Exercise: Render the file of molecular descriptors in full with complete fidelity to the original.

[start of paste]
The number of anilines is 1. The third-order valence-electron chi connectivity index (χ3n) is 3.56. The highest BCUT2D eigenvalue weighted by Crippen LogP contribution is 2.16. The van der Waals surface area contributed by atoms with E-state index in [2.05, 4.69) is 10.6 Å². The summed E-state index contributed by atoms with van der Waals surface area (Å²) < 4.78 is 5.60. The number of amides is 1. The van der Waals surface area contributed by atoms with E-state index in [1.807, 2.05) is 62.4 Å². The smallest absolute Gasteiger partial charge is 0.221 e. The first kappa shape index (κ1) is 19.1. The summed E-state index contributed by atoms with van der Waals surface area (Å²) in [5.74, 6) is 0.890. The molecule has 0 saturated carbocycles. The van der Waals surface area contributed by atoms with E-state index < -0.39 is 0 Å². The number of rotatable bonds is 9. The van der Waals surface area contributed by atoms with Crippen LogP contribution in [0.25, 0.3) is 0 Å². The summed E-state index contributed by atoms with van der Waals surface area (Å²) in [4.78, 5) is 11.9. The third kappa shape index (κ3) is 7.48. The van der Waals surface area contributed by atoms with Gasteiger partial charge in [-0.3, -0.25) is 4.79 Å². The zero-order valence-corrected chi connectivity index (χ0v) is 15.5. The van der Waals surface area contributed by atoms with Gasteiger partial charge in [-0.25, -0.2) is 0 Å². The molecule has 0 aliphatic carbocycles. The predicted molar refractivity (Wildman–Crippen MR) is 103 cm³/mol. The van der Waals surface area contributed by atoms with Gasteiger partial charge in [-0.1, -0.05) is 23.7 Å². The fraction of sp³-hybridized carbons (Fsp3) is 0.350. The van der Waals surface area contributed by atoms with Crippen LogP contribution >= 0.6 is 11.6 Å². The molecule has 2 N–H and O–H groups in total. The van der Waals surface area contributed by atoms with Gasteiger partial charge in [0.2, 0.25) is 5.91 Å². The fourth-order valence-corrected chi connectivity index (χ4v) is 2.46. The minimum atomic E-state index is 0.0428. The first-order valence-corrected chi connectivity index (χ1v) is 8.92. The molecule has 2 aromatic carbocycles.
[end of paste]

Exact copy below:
The number of anilines is 1. The third-order valence-electron chi connectivity index (χ3n) is 3.56. The highest BCUT2D eigenvalue weighted by Crippen LogP contribution is 2.16. The van der Waals surface area contributed by atoms with E-state index in [2.05, 4.69) is 10.6 Å². The summed E-state index contributed by atoms with van der Waals surface area (Å²) < 4.78 is 5.60. The number of amides is 1. The van der Waals surface area contributed by atoms with E-state index in [1.807, 2.05) is 62.4 Å². The smallest absolute Gasteiger partial charge is 0.221 e. The first kappa shape index (κ1) is 19.1. The summed E-state index contributed by atoms with van der Waals surface area (Å²) in [5.74, 6) is 0.890. The molecule has 0 saturated carbocycles. The van der Waals surface area contributed by atoms with E-state index < -0.39 is 0 Å². The number of rotatable bonds is 9. The van der Waals surface area contributed by atoms with Crippen LogP contribution in [0.25, 0.3) is 0 Å². The summed E-state index contributed by atoms with van der Waals surface area (Å²) in [4.78, 5) is 11.9. The third kappa shape index (κ3) is 7.48. The van der Waals surface area contributed by atoms with Gasteiger partial charge in [-0.3, -0.25) is 4.79 Å². The zero-order valence-corrected chi connectivity index (χ0v) is 15.5. The van der Waals surface area contributed by atoms with Gasteiger partial charge in [-0.25, -0.2) is 0 Å². The molecule has 0 aliphatic carbocycles. The predicted molar refractivity (Wildman–Crippen MR) is 103 cm³/mol. The van der Waals surface area contributed by atoms with Gasteiger partial charge in [-0.1, -0.05) is 23.7 Å². The fraction of sp³-hybridized carbons (Fsp3) is 0.350. The van der Waals surface area contributed by atoms with Crippen LogP contribution >= 0.6 is 11.6 Å². The molecule has 2 N–H and O–H groups in total. The van der Waals surface area contributed by atoms with Gasteiger partial charge in [0.2, 0.25) is 5.91 Å². The fourth-order valence-corrected chi connectivity index (χ4v) is 2.46. The minimum atomic E-state index is 0.0428. The first-order valence-corrected chi connectivity index (χ1v) is 8.92. The molecule has 2 aromatic carbocycles.